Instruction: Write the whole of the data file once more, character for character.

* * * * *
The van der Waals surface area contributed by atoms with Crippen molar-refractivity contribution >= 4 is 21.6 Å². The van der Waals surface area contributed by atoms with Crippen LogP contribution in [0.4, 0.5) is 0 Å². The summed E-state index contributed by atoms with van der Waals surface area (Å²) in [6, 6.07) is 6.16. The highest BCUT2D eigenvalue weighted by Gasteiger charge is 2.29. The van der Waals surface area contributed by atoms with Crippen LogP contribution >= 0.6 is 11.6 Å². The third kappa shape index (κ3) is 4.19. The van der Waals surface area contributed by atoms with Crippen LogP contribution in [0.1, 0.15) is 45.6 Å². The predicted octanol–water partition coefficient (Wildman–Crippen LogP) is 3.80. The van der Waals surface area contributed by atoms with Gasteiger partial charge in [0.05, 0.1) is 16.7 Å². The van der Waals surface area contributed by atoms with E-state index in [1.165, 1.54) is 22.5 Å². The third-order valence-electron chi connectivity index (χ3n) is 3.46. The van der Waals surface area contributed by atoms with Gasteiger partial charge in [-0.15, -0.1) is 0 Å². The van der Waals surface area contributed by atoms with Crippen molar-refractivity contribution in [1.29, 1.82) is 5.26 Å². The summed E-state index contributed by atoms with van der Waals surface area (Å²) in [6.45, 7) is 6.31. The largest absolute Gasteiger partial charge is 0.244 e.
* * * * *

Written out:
The van der Waals surface area contributed by atoms with Crippen molar-refractivity contribution >= 4 is 21.6 Å². The van der Waals surface area contributed by atoms with Crippen LogP contribution in [0.4, 0.5) is 0 Å². The summed E-state index contributed by atoms with van der Waals surface area (Å²) in [6, 6.07) is 6.16. The highest BCUT2D eigenvalue weighted by Gasteiger charge is 2.29. The van der Waals surface area contributed by atoms with Crippen LogP contribution >= 0.6 is 11.6 Å². The third kappa shape index (κ3) is 4.19. The van der Waals surface area contributed by atoms with Crippen LogP contribution in [0.1, 0.15) is 45.6 Å². The predicted octanol–water partition coefficient (Wildman–Crippen LogP) is 3.80. The van der Waals surface area contributed by atoms with Gasteiger partial charge in [0.05, 0.1) is 16.7 Å². The van der Waals surface area contributed by atoms with E-state index in [1.165, 1.54) is 22.5 Å². The third-order valence-electron chi connectivity index (χ3n) is 3.46. The van der Waals surface area contributed by atoms with Gasteiger partial charge in [-0.15, -0.1) is 0 Å². The van der Waals surface area contributed by atoms with Crippen molar-refractivity contribution in [1.29, 1.82) is 5.26 Å². The summed E-state index contributed by atoms with van der Waals surface area (Å²) in [6.45, 7) is 6.31. The largest absolute Gasteiger partial charge is 0.244 e.